The government forces are holding their ground or even occasionally advancing around Aleppo, Damascus and elsewhere in western Syria. But overall the government forces are not in any position to defeat the rebels. At this point they are trying to outlast them. With the world outraged at the bloody tactics of ISIL (despite the fact that government air and artillery attacks are still killing more civilians) there is more international concern with destroying ISIL. This is popular with the other Islamic terrorist groups, even those, like al Nusra, that have a temporary alliance with ISIL. In the West there is growing criticism of the emphasis on destroying ISIL because it means less pressure on the Assads for a while. In the Middle East one of the few things Sunni and Shia Moslems can agree on is the need to destroy ISIL. This despite the fact most Middle Eastern government (and their populations) either support Islamic terrorism or are willing to tolerate it as long as it does not threaten them personally. This is a cultural and religious quirk that Moslems do not like to discuss with non-Moslems but opinion surveys in the Middle East (and the West) show the persistence of support for Islamic terrorism among Moslems. ISIL, however, is seen to have crossed the line and while ISIL has some support among Moslems it has a lot more opponents.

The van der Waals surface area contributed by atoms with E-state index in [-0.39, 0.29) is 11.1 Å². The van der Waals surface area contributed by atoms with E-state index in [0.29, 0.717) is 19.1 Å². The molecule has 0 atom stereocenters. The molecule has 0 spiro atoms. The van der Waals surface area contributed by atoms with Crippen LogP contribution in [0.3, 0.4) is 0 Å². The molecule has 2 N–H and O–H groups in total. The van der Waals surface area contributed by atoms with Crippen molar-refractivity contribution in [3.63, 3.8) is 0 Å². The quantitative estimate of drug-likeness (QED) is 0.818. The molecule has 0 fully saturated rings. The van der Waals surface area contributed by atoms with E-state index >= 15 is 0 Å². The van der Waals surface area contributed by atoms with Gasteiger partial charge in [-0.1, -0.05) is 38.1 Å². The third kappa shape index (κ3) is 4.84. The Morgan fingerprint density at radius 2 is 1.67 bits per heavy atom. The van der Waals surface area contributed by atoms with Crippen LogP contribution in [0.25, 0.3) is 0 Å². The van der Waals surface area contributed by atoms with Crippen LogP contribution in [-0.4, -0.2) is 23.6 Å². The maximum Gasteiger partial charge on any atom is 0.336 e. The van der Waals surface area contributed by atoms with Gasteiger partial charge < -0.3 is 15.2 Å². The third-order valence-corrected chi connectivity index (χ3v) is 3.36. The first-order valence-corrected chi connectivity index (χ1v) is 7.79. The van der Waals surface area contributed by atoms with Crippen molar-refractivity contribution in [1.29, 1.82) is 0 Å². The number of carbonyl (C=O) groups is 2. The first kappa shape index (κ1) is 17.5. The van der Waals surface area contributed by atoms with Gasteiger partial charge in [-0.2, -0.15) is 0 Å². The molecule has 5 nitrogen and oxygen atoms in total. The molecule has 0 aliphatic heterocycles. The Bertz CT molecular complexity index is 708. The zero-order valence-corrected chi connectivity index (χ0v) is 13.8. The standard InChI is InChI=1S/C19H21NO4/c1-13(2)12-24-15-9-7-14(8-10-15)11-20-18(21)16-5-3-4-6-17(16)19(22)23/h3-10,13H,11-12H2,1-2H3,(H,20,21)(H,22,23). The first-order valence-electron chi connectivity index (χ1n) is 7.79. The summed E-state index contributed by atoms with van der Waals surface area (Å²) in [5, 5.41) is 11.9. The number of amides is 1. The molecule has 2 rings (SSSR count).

Meanwhile ISIL, despite its bloodthirsty reputation, learns from its mistakes. Especially after its bloody defeat in trying to take Kobane from the Kurds in 2014. Since then it has refrained from that sort of offensive. Not only did it fail (mainly because the Kurds were better fighters and had American air support) but it cost ISIL so many casualties that even more of their fighters deserted or were discouraged from coming to Syria and joining. Since then ISIL has been more passive aggressive. That means surrounding and besieging enemy towns and villages that are well defended. There are fewer losses involved when you methodically cut the routes into a place and then defend that blockade. Even the Kurds, using heavy air support, have a hard time against ISIL on the defense. Most of the senior ISIL leadership were once officers in Saddam’s army and learned the importance of building bunkers and fortifications for protection from artillery, bomb or missile attack. Many ISIL recruits are surprised at the amount of digging and construction they have to do. They appreciate it when the bombs and shells land on them and they survive. The siege tactics are also being used to cut enemy supply lines, especially the Assad access to the sea from Damascus. Ideologically ISIL can justify this slower more deliberate approach because God is on their side and eventual victory is assured. But the ISIL leaders can also count and know from recent experience that if casualties are too high their forces begin to rapidly fall apart. The sword of ISIL is sharp but brittle.